ANCHORAGE - A federal grand jury in Washington, D.C., has heard evidence about a remodeling project at veteran U.S. Sen. Ted Stevens' home as part of a burgeoning investigation into corruption in Alaska, the Anchorage Daily News reported Sunday.
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The investigation is linked to the VECO Corp. bribery case that produced guilty pleas last month from two of the oil-field service company's top executives, according to law enforcement officials. The investigation also led to federal indictments against one current and two former Republican members of the Alaska House of Representatives on bribery and extortion charges.
Bob Persons, a friend and neighbor of the Alaska Republican senator, was ordered to appear before a grand jury in Washington on May 25, according to the Daily News. The government directed Persons to submit documents related to the work on Stevens' home in Girdwood, a resort town about 40 miles south of Anchorage, including work tied to VECO and contractors who were hired or supervised by VECO, the newspaper said.
Persons was overseeing the home expansion project while Stevens and his wife were in Washington. Persons could not be reached for comment Sunday.
Bob Penney, an Alaska businessman and associate of Stevens, testified two weeks ago before a federal grand jury in Anchorage that has gathered information in the corruption cases. He said Sunday he was "required not to discuss the issue" and referred comments to his attorney, Bruce Gagnon, who could not be reached.
The 83-year-old senator is under close public scrutiny because the FBI last year raided the offices of several Alaska lawmakers including his son, former Alaska Senate President Ben Stevens, as part of an ongoing corruption probe.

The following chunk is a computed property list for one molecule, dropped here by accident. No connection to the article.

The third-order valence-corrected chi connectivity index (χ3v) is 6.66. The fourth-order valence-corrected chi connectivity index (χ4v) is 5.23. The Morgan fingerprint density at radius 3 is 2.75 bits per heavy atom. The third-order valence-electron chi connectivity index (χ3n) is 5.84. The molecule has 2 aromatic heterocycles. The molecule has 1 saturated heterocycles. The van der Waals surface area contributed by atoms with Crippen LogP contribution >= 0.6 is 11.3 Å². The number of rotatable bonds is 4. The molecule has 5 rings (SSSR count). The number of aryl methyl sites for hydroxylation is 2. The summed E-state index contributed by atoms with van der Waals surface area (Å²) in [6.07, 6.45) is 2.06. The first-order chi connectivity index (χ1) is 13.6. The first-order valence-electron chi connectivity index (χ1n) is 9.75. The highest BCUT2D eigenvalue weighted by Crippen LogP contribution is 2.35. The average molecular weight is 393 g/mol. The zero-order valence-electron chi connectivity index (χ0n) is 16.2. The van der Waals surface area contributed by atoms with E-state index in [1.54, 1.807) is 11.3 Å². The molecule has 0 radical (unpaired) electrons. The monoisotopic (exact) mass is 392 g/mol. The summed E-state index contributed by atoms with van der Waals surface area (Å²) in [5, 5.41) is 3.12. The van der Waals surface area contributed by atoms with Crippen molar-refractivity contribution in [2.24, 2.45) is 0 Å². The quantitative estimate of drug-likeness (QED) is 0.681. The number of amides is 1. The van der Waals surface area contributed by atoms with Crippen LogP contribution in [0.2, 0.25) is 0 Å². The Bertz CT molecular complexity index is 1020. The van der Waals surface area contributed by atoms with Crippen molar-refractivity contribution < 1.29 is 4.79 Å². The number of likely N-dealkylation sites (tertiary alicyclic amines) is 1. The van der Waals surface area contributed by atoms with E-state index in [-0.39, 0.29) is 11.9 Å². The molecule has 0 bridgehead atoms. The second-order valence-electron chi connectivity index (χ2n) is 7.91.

The younger Stevens has not been charged and denies any wrongdoing.
The federal investigation led to VECO founder and former CEO Bill Allen pleading guilty last month to bribing state lawmakers in exchange for votes favoring industry on oil legislation. Rick Smith, VECO's former vice president of community and government affairs, also pleaded guilty to federal charges. Both resigned. No sentencing date has yet been set.
The Washington grand jury ordered Persons to produce documents going back more than eight years, including letters and e-mails involving Stevens, his wife, Catherine, or Ben Stevens, as well as documents for all phases of the remodeling project, the Daily News said.
Persons' summons also told him to bring invoices, payments and other documents related to several VECO employees and to the main contractor, Augie Paone of Christensen Builders in Anchorage, according to the newspaper, which did not say how it obtained the information.
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